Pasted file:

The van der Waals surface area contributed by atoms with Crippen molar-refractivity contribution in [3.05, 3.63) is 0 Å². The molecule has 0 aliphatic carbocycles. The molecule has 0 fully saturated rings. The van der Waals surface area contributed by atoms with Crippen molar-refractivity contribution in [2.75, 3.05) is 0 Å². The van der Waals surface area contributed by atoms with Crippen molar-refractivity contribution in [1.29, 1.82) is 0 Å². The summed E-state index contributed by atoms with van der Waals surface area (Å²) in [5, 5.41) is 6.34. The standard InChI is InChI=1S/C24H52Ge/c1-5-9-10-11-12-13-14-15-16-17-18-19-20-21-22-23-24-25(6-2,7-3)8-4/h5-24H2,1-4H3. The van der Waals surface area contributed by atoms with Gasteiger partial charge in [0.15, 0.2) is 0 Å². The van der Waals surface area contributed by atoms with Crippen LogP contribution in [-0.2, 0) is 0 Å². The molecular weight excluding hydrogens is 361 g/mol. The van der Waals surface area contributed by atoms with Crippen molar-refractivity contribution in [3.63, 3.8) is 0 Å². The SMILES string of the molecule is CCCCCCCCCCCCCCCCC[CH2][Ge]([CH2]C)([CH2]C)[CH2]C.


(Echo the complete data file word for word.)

The van der Waals surface area contributed by atoms with Crippen molar-refractivity contribution in [3.05, 3.63) is 0 Å². The molecule has 0 aliphatic carbocycles. The molecule has 0 fully saturated rings. The van der Waals surface area contributed by atoms with Crippen molar-refractivity contribution in [2.75, 3.05) is 0 Å². The van der Waals surface area contributed by atoms with Crippen molar-refractivity contribution in [1.29, 1.82) is 0 Å². The summed E-state index contributed by atoms with van der Waals surface area (Å²) in [5, 5.41) is 6.34. The standard InChI is InChI=1S/C24H52Ge/c1-5-9-10-11-12-13-14-15-16-17-18-19-20-21-22-23-24-25(6-2,7-3)8-4/h5-24H2,1-4H3. The van der Waals surface area contributed by atoms with Gasteiger partial charge in [0.15, 0.2) is 0 Å². The van der Waals surface area contributed by atoms with Crippen LogP contribution in [-0.2, 0) is 0 Å². The molecular weight excluding hydrogens is 361 g/mol. The van der Waals surface area contributed by atoms with Crippen molar-refractivity contribution in [3.63, 3.8) is 0 Å². The SMILES string of the molecule is CCCCCCCCCCCCCCCCC[CH2][Ge]([CH2]C)([CH2]C)[CH2]C.